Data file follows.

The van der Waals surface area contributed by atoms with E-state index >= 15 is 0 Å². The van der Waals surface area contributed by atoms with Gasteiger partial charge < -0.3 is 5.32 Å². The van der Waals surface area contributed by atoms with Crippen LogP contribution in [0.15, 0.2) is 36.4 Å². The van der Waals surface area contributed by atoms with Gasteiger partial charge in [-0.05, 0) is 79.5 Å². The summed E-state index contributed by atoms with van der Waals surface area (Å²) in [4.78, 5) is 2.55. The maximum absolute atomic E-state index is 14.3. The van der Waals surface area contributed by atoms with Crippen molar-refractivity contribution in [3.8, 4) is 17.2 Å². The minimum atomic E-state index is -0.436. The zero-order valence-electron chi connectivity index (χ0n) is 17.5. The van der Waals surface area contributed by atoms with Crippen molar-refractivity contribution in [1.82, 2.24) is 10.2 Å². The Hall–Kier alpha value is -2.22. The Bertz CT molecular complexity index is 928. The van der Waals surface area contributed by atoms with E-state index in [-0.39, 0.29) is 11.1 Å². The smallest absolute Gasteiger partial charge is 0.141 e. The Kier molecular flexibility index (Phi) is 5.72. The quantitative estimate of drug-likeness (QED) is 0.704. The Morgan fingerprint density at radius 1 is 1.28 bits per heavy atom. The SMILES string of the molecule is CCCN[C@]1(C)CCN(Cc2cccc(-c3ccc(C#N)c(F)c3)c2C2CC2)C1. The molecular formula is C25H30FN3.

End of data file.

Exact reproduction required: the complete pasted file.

The van der Waals surface area contributed by atoms with E-state index >= 15 is 0 Å². The van der Waals surface area contributed by atoms with Gasteiger partial charge < -0.3 is 5.32 Å². The van der Waals surface area contributed by atoms with Crippen LogP contribution in [0.15, 0.2) is 36.4 Å². The van der Waals surface area contributed by atoms with Gasteiger partial charge in [-0.05, 0) is 79.5 Å². The summed E-state index contributed by atoms with van der Waals surface area (Å²) in [4.78, 5) is 2.55. The maximum absolute atomic E-state index is 14.3. The van der Waals surface area contributed by atoms with Crippen molar-refractivity contribution in [3.8, 4) is 17.2 Å². The minimum atomic E-state index is -0.436. The zero-order valence-electron chi connectivity index (χ0n) is 17.5. The van der Waals surface area contributed by atoms with Crippen molar-refractivity contribution in [1.82, 2.24) is 10.2 Å². The Hall–Kier alpha value is -2.22. The Bertz CT molecular complexity index is 928. The van der Waals surface area contributed by atoms with E-state index in [-0.39, 0.29) is 11.1 Å². The smallest absolute Gasteiger partial charge is 0.141 e. The Kier molecular flexibility index (Phi) is 5.72. The quantitative estimate of drug-likeness (QED) is 0.704. The Morgan fingerprint density at radius 1 is 1.28 bits per heavy atom. The SMILES string of the molecule is CCCN[C@]1(C)CCN(Cc2cccc(-c3ccc(C#N)c(F)c3)c2C2CC2)C1. The molecular formula is C25H30FN3.